Can FDIC Break the NPL Ice?
It's all still preliminary but the Federal Deposit Insurance Corp. is contemplating securitizing upwards of $30 billion worth of subperforming and nonperforming loans in the first quarter.
The mortgages - mostly residential in nature - reside in the agency's receivership division and from what I'm told, the FDIC would like nothing better than to convert these nonperformers to cash.
"These are single-family whole loans accumulated from closed institutions," noted one investment banker familiar with the concept. "What's being talked about at the agency is a prototype."
What the FDIC hopes to do is issue a mortgage-backed security backed by nonperforming mortgage loans.
The loans will be evaluated, written down to their current market value and placed in a legal trust. A bond will be issued - in the FDIC's name and with agency guarantees.
Investors in the MBS could profit handsomely if real estate markets recover and the collateral backing the security (thousands of homes) suddenly becomes worth more than the value of the (marked down) loan amount. How serious is the FDIC about the idea described?
An agency spokesman declined to discuss the issue, but one thing is for certain: requests for proposals have been issued and a handful of executives with securitization experience are already on the government's payroll, including one who supposedly worked at UBS Securities.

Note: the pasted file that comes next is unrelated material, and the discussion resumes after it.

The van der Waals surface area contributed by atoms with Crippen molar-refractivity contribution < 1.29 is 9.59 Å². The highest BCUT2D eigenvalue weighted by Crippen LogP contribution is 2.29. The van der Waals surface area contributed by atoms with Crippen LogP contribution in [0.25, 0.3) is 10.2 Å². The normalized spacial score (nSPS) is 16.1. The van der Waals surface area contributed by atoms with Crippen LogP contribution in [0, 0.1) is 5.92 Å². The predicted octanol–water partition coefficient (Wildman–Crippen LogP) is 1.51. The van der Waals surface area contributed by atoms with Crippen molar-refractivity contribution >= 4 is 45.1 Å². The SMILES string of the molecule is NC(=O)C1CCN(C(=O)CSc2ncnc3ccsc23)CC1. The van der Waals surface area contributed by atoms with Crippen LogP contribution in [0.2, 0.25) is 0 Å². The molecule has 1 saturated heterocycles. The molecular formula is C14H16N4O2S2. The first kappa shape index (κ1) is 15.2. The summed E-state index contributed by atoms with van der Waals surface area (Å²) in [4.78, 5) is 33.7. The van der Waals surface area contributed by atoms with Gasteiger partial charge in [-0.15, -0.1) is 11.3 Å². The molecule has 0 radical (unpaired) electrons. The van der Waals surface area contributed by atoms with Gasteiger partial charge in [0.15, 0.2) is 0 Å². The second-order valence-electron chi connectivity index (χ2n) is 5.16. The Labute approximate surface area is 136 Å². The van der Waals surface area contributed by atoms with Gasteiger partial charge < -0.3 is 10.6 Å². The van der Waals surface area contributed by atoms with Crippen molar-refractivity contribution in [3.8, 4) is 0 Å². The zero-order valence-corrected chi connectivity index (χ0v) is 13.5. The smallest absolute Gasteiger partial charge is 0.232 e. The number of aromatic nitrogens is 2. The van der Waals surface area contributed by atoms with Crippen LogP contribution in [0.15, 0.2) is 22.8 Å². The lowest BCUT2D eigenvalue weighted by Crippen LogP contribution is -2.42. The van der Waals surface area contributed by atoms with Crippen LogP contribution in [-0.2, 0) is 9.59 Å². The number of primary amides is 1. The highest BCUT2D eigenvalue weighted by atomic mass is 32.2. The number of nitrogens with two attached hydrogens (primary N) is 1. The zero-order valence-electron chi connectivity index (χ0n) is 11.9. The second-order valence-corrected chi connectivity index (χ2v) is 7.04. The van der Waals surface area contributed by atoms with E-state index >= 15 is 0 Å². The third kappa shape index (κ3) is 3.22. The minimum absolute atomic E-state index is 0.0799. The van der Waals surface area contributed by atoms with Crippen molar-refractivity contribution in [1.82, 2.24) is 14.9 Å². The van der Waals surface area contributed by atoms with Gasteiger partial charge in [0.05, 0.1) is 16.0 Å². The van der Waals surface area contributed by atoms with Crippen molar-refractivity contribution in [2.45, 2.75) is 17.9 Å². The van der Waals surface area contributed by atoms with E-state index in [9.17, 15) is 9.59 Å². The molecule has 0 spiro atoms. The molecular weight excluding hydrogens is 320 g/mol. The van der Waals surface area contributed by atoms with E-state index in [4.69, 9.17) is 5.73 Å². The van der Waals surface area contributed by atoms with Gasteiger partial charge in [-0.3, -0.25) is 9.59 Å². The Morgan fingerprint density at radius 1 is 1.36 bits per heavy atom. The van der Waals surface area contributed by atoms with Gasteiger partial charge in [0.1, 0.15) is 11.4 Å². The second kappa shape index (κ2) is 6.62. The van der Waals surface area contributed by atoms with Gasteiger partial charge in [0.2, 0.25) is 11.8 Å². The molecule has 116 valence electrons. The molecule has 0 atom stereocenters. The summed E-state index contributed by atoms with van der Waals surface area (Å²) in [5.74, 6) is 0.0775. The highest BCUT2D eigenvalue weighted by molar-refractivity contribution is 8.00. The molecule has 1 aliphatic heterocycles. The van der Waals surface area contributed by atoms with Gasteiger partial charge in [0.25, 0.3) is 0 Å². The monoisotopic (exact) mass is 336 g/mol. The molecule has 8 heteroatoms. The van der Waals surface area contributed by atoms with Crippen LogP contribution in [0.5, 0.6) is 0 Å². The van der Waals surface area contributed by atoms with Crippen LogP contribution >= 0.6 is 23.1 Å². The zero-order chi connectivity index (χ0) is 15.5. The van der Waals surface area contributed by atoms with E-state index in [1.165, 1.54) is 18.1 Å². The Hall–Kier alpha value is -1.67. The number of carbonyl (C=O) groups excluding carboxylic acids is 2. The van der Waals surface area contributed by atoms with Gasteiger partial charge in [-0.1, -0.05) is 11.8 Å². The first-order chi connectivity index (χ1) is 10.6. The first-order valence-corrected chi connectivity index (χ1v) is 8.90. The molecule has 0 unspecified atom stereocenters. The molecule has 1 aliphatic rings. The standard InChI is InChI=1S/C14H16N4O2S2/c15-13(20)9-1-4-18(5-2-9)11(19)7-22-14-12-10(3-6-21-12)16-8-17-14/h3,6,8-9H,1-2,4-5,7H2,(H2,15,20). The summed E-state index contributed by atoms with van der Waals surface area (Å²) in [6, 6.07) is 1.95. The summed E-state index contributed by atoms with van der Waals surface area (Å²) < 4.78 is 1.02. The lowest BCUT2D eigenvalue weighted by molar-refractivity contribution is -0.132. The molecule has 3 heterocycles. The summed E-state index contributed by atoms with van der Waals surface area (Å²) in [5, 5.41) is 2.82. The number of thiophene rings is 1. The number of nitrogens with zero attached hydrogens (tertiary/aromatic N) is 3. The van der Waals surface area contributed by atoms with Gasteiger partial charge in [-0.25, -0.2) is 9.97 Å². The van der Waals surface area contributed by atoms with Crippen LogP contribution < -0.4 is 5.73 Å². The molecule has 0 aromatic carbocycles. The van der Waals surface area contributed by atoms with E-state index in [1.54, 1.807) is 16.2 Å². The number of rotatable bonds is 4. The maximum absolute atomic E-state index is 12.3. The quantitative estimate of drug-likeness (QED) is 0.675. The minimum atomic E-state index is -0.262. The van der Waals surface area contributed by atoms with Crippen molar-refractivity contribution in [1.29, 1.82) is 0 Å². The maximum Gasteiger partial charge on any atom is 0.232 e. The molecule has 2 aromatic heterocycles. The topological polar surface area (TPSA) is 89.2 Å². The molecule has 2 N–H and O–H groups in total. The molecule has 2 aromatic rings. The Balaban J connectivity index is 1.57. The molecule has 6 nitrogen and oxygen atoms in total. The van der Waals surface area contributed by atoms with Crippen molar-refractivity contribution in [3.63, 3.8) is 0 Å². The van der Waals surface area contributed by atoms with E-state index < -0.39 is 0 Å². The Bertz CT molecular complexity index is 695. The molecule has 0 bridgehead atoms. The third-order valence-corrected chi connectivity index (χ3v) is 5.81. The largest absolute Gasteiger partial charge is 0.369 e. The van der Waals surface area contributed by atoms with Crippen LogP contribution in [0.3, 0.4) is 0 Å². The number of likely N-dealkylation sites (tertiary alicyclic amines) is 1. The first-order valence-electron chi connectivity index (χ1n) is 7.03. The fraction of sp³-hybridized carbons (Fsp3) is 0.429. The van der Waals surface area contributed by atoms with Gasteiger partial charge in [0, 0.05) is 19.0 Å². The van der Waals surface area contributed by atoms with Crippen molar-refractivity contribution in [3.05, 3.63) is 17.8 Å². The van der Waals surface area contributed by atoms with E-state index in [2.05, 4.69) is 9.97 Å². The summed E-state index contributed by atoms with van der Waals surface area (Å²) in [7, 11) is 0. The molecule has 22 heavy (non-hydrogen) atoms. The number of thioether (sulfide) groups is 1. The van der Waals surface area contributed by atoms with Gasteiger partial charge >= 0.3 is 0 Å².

Of course, there are a few details and questions that need to be worked out. What questions are we talking about exactly?
Questions like: Which contractors will be in charge of "curing" the delinquent loans that serve as collateral and how will the FDIC's goal of making money on the MBS conflict with government mandates to help struggling consumers via the White House's HAMP program?
For those of you wondering why the private sector hasn't tried something like this the answer is simple: The FDIC can "mark down" troubled loans all it wants without worrying about the ramifications of these "marks" washing through to its bottom line.
Private sector depositories and Wall Street firms don't have the same luxury that the FDIC does. They have to answer to their shareholders.
As we've reported in these pages before, few large NPL auctions have been completed - with little in the way of public disclosure. Most of the loan pools that have actually traded are for $100 million or less.
Further, many of those loan pools in question are sold in small baskets of $5 million to $20 million - not exactly headline-grabbing deals.
(It seems the last thing in the world a bank wants to admit is that it is unloading its garbage loans.)
If the FDIC does, in fact, successfully securitize billions worth of NPLs it could spark private sector sales, that is, if the seller is finally willing to accept what the market is offering.
Time and time again we keep hearing from investors that the reason more deals aren't getting done is because of the huge gap between the "bid" and the "ask" price. That may be what they're saying, but that's just not the reality.
What is the reality? Even with an improved economy, sellers of NPLs will only unload their toxins if they have enough earnings on hand to offset the losses taken.